The cost of installing the Ethernet port in the wall would depend on the level of difficulty, type of connection, and professional’s rate.

Installing the Ethernet port may not be more straightforward for users with zero technical knowledge; hence, hiring a professional becomes necessary.

According to research conducted by, the average cost of installing the Ethernet port in a large office setting may run up to $3,800.

The price indicates a new installation of 2,000 feet CAT-6 cable with up to eight connections.

However, setting up a short connection, for example, a home office and one or two rooms, would hardly cost a few hundred dollars.

Here is the cost breakdown of installing the Ethernet port on the wall.

CablesCoaxial cable - $0.06-$0.17
Twisted pair - $0.10-$1.13
Fiber optic -$0.8-$4.6
Purchasing cable could run from $100 to $2,000 based on the distance
Wall Plates$10-$25 eachChoose number of ports available (1,2, or more)
Network Switch$10-$100Access several different devices hooked to the same router
Ethernet Port$10-$25 eachThe jacks you will plug into
Modem$50-$100You can buy or rent one
Router$80-$120You can buy or rent one
Labor cost$50-$100 per hourIt will depend on the number of workers and duration

You can save hundreds of dollars for home installation by doing it yourself.

Besides, you must know about basic networking before installing the Ethernet port. The knowledge of renovation will come in handy when you accidentally damage the wall.

How to Install Ethernet Port on the Wall? [Easy DIY Steps]

Installing the Ethernet port to the wall is pretty straightforward.

Start with determining how many and the length of Ethernet cables you may require, the number of wall plates and jacks, whether the wall needs furnishing, and preexisting components.

If you already have a modem or router, you may not need to buy or rent one. Similarly, you can use the remaining LAN cables if it has an appropriate length.

Find an ideal spot to install the wall plate and jack.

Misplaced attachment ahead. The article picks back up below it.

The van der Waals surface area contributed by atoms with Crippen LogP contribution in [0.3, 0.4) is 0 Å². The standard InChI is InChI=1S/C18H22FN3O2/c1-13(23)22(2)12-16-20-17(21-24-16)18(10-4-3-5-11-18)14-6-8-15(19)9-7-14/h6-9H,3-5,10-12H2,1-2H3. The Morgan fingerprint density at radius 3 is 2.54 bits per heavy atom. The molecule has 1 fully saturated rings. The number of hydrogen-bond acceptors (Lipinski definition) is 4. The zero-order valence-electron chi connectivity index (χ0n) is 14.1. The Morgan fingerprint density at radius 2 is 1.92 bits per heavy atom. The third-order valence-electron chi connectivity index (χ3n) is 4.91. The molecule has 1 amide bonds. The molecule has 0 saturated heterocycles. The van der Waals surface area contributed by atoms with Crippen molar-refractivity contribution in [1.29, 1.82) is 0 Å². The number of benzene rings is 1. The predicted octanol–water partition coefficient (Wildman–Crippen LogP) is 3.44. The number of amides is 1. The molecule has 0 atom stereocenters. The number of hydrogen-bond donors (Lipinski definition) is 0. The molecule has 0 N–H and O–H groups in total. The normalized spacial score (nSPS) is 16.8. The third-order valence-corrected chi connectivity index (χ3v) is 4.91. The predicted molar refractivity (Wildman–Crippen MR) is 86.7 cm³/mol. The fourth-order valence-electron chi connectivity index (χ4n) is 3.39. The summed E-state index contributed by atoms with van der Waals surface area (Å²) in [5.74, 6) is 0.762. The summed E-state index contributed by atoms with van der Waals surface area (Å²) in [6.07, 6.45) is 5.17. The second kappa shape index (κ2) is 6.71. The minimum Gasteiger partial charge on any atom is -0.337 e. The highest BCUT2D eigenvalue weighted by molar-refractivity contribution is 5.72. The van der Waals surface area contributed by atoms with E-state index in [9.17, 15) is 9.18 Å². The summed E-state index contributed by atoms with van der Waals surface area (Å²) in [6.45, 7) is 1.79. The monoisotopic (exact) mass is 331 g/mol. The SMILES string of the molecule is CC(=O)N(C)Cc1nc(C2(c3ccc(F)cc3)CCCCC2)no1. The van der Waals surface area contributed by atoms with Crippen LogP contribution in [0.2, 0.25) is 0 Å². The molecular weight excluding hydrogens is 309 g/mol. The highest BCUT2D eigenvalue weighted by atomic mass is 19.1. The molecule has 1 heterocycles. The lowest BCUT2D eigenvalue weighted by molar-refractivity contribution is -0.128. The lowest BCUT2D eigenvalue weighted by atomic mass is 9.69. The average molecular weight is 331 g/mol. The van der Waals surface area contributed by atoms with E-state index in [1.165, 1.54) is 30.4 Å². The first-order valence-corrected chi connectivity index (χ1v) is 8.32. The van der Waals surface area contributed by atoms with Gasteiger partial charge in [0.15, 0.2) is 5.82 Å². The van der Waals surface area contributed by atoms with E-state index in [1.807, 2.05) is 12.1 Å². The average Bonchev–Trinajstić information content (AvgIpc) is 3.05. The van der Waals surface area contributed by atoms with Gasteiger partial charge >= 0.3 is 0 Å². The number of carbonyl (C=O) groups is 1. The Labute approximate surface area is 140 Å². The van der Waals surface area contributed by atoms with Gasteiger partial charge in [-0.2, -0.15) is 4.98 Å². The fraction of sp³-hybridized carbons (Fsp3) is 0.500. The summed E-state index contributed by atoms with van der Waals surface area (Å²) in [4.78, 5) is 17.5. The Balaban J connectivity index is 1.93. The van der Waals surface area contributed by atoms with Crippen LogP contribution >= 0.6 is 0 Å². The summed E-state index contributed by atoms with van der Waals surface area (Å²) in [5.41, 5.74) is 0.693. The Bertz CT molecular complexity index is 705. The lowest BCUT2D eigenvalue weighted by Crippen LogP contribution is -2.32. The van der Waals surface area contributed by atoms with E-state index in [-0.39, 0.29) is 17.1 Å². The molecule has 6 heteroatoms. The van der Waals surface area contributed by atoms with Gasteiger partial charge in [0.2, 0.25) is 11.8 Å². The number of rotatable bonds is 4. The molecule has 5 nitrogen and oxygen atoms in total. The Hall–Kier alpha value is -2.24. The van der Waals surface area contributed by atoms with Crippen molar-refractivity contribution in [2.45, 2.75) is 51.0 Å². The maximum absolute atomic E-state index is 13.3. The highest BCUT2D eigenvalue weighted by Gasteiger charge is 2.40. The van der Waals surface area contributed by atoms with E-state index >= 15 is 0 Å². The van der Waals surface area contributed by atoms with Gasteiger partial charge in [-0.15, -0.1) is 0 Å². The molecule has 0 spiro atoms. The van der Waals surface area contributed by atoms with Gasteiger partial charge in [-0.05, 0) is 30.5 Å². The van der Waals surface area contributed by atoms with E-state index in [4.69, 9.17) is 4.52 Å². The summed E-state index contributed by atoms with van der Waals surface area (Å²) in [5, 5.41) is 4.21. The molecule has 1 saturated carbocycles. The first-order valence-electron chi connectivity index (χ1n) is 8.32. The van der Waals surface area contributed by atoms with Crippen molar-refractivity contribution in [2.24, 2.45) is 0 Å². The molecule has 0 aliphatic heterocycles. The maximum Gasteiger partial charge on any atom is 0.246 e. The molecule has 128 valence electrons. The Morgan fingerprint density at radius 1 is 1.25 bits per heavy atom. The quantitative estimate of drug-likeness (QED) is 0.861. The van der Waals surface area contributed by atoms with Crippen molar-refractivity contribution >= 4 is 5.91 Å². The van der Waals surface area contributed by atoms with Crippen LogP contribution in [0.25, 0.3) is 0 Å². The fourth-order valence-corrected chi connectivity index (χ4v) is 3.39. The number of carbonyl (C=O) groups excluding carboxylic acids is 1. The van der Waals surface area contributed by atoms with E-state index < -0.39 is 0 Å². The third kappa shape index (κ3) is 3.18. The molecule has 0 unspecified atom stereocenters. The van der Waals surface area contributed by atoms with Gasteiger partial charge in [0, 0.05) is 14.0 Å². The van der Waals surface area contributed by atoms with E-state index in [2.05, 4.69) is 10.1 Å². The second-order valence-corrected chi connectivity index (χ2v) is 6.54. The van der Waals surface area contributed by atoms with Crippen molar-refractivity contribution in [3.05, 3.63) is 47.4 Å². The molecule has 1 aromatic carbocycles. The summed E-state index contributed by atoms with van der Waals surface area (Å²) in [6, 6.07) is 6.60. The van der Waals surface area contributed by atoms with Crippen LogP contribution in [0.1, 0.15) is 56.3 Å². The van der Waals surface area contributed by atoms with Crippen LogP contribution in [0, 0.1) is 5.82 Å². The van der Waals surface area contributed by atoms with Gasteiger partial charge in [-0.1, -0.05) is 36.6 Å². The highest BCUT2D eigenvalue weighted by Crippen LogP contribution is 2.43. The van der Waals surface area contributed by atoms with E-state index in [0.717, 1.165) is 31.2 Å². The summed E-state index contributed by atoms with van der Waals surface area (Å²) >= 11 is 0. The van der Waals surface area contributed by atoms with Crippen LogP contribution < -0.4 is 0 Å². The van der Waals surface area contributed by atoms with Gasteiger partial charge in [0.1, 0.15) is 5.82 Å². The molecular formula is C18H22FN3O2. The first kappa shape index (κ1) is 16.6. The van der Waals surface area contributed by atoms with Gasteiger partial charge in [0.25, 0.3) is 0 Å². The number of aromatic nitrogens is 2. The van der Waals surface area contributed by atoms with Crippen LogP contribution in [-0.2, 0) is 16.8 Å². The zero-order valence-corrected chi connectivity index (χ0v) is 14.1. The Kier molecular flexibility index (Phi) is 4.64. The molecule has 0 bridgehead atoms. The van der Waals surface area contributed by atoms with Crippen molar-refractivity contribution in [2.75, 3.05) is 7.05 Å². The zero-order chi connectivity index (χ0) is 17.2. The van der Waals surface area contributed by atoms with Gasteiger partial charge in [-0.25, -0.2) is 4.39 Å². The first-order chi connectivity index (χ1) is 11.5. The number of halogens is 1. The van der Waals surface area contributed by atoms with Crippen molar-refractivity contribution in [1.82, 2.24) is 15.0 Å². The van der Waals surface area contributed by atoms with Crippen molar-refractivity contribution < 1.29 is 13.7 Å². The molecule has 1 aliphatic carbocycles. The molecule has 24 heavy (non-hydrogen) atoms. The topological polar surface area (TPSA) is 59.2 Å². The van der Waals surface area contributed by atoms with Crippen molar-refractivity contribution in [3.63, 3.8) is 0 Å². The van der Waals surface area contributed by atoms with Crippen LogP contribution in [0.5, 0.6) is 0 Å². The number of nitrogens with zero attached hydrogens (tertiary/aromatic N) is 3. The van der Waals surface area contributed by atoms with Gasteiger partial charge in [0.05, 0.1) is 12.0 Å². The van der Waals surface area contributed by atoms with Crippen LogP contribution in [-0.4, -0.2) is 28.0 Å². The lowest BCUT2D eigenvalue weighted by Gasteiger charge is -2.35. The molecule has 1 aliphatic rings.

• Consider the wall (drywall or concrete), the router and modem’s location, and the room’s layout.
  • Find a section next to the electrical socket to create a uniform outlet.
  • The drywall can easily be traced and cut to install the wall plate and cables.
  • Cracking the concrete wall to fit the cables can be difficult, especially if you have zero knowledge about the renovation.
  • Consider installing a cord hider or concealer that runs above the concrete surface for the concrete wall.
ethernet port in the wall
Install cord concealer instead if you want to avoid cracking the concrete wall

Here is the step-by-step instruction for installing a single Ethernet port on the drywall.

Step 1: Create and Cut the Outlet

  • Outline the spot on the wall by measuring the wall mount against it.
  • Using a pencil, draw the exterior outline of the wall mount.
  • Line the wall plate evenly with the nearby electrical outlet to ensure uniformity.
  • Alternatively, you can use the bubble level to check whether the top and bottom edges are perfectly parallel to the floor.
  • Next, shut off the electricity of the wall outlet next to the Ethernet wall plate to minimize electrical shock.
  • Take a utility knife with a serrated edge or drywall saw to cut along the highlighted outline.
  • Gently score the outline to make your cutting neat and precise.
  • Avoid cutting the hole too big. You can always go back and fix the small hole.
Gently cut the drywall to avoid making bigger holes that are unpatchable
Gently cut the drywall to avoid making bigger holes that are unmatchable.

Step 2: Run Cable to the Jack

  • This part is tricky as you would need to drill a hole in the ceiling, adjoining wall, or floor beneath to run the cable, depending on the router’s location.
  • Use a power drill with a 1⁄2 in (1.3 cm) drill bit to bore a hole in the wall to route the cable from the router to the wall outlet.
  • Next, run the Ethernet cable from the networking hardware to the outlet: the length of the CAT5 or CAT6 cable required will depend on the distance between the two.